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9 April D-day in Altantuya murder case (Updated)

(Updated 7.11pm)

SHAH ALAM, 17 Feb 2009: The fate of two Special Action Force (UTK) police officers accused of murdering Mongolian woman Altantuya Shaariibuu will be known on 9 April.

Shah Alam High Court judge Datuk Mohd Zaki Md Yasin set the date after hearing submissions from all the parties at the end of the defence’s case yesterday and today.

C/Insp Azilah Hadri, 33, and Cpl Sirul Azhar Umar, 37, were called to enter their defence last 31 Oct. Azilah testified in his defence from the witness stand while Sirul Azhar read out his written testimony from the dock.

No other defence witnesses were called.

Azilah and Sirul Azhar are charged with murdering Altantuya Shaariibuu, 28, between Lot 12843 and Lot 16735 Mukim Bukit Raja near here between 10pm on 19 Oct and 1am on 20 Oct 2006.

Before this, they were tried together with Malaysian Strategic Research Centre executive director, Abdul Razak Abdullah Baginda, 48, who was charged with abetment.

However, on 31 Oct 2008, the political analyst was acquitted and discharged without his defence being called after the prosecution failed to make out a prima facie case against him.

In his submission, Deputy Public Prosecutor Manoj Kurup had submitted that Azilah could not prove his alibi that he was not at the murder scene on the night in question.

He said Azilah also did not call a single witness to corroborate his alibi.

“All we have is the ipse dixit of the first accused that he was at Wangsa Maju (in Kuala Lumpur). The notice of alibi mandated under Section 402A of the Criminal Procedure Code mentions persons acquainted with the fact of alibi. Yet, for reasons best known to the first accused, he chose not to call as witnesses the persons named in P430 (Azilah’s girlfriend, Nur Azila Baharuddin).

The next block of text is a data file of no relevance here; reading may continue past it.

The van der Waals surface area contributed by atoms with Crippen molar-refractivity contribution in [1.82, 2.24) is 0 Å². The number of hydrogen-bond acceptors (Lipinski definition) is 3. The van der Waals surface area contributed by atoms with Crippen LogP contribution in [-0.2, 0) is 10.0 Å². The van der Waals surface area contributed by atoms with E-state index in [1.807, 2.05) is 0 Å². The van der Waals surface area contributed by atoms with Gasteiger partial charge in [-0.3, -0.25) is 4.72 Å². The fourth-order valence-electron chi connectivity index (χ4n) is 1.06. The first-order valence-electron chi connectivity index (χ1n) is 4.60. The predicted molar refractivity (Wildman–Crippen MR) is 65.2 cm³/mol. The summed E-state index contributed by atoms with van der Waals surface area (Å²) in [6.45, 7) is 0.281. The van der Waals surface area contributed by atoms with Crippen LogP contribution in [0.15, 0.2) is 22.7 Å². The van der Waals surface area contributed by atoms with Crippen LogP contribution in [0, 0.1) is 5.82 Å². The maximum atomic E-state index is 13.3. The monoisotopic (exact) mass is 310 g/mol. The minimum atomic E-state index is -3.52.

“Failure to call any witness or adduce evidence should not be made the subject of an adverse comment, and it must be emphasised that the prosecution is not doing that.

“What we are submitting is simply this, by failing to call his alibi witness, the first accused lost the chance of casting a reasonable doubt on the prosecution’s case,” he said.

Manoj also submitted that the testimony on oath of Azilah’s is littered with inconsistencies, discrepancies and improbabilities, so much so, that only one inference is possible from it, the 1st accused is spinning a yarn.

At the end of his submission, Manoj said the several strands of circumstantial evidence that the prosecution had painstakingly proved had remained unrebutted, unexplained and unanswered by both accused persons in this case. 

“The combined strength of those strands of evidence when twisted together has formed two ropes, strong enough to hang each accused person. It is respectfully submitted that no reasonable doubt is cast on the prosecution’s case by either accused.

“The prosecution has proven beyond reasonable doubt the guilt of the two accused, warranting a conviction on the charge of murder committed in pursuance to a common intention of them both,” he said. — Bernama

 


 

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